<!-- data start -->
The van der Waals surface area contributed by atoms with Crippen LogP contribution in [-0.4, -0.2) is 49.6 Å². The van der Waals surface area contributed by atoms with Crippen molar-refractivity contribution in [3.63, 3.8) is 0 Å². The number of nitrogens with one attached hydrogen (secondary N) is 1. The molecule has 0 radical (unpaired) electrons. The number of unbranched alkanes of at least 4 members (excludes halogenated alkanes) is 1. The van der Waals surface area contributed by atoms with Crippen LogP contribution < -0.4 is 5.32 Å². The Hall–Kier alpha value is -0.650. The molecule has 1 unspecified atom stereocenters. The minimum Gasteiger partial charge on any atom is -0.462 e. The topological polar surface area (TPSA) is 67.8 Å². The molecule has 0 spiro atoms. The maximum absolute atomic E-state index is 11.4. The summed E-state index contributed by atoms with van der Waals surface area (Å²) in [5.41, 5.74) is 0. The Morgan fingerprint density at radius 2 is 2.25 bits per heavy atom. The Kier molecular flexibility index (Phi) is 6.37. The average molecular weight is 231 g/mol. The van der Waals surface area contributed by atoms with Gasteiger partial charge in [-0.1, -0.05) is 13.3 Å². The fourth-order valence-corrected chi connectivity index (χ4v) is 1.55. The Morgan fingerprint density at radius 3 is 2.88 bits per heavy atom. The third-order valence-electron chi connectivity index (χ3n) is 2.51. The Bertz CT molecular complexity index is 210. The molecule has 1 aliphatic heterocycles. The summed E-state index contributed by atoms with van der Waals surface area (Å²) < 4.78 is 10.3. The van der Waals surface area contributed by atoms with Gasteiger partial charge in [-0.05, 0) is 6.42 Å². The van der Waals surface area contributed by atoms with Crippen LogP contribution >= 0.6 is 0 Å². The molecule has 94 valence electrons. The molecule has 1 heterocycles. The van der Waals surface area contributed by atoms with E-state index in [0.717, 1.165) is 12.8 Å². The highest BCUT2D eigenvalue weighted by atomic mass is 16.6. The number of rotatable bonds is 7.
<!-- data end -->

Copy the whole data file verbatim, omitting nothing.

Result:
The van der Waals surface area contributed by atoms with Crippen LogP contribution in [-0.4, -0.2) is 49.6 Å². The van der Waals surface area contributed by atoms with Crippen molar-refractivity contribution in [3.63, 3.8) is 0 Å². The number of nitrogens with one attached hydrogen (secondary N) is 1. The molecule has 0 radical (unpaired) electrons. The number of unbranched alkanes of at least 4 members (excludes halogenated alkanes) is 1. The van der Waals surface area contributed by atoms with Crippen LogP contribution < -0.4 is 5.32 Å². The Hall–Kier alpha value is -0.650. The molecule has 1 unspecified atom stereocenters. The minimum Gasteiger partial charge on any atom is -0.462 e. The topological polar surface area (TPSA) is 67.8 Å². The molecule has 0 spiro atoms. The maximum absolute atomic E-state index is 11.4. The summed E-state index contributed by atoms with van der Waals surface area (Å²) in [5.41, 5.74) is 0. The Morgan fingerprint density at radius 2 is 2.25 bits per heavy atom. The Kier molecular flexibility index (Phi) is 6.37. The average molecular weight is 231 g/mol. The van der Waals surface area contributed by atoms with Gasteiger partial charge in [-0.1, -0.05) is 13.3 Å². The fourth-order valence-corrected chi connectivity index (χ4v) is 1.55. The Morgan fingerprint density at radius 3 is 2.88 bits per heavy atom. The third-order valence-electron chi connectivity index (χ3n) is 2.51. The Bertz CT molecular complexity index is 210. The molecule has 1 aliphatic heterocycles. The summed E-state index contributed by atoms with van der Waals surface area (Å²) < 4.78 is 10.3. The van der Waals surface area contributed by atoms with Gasteiger partial charge in [-0.05, 0) is 6.42 Å². The van der Waals surface area contributed by atoms with Crippen LogP contribution >= 0.6 is 0 Å². The molecule has 94 valence electrons. The molecule has 1 heterocycles. The van der Waals surface area contributed by atoms with E-state index in [0.717, 1.165) is 12.8 Å². The highest BCUT2D eigenvalue weighted by atomic mass is 16.6. The number of rotatable bonds is 7.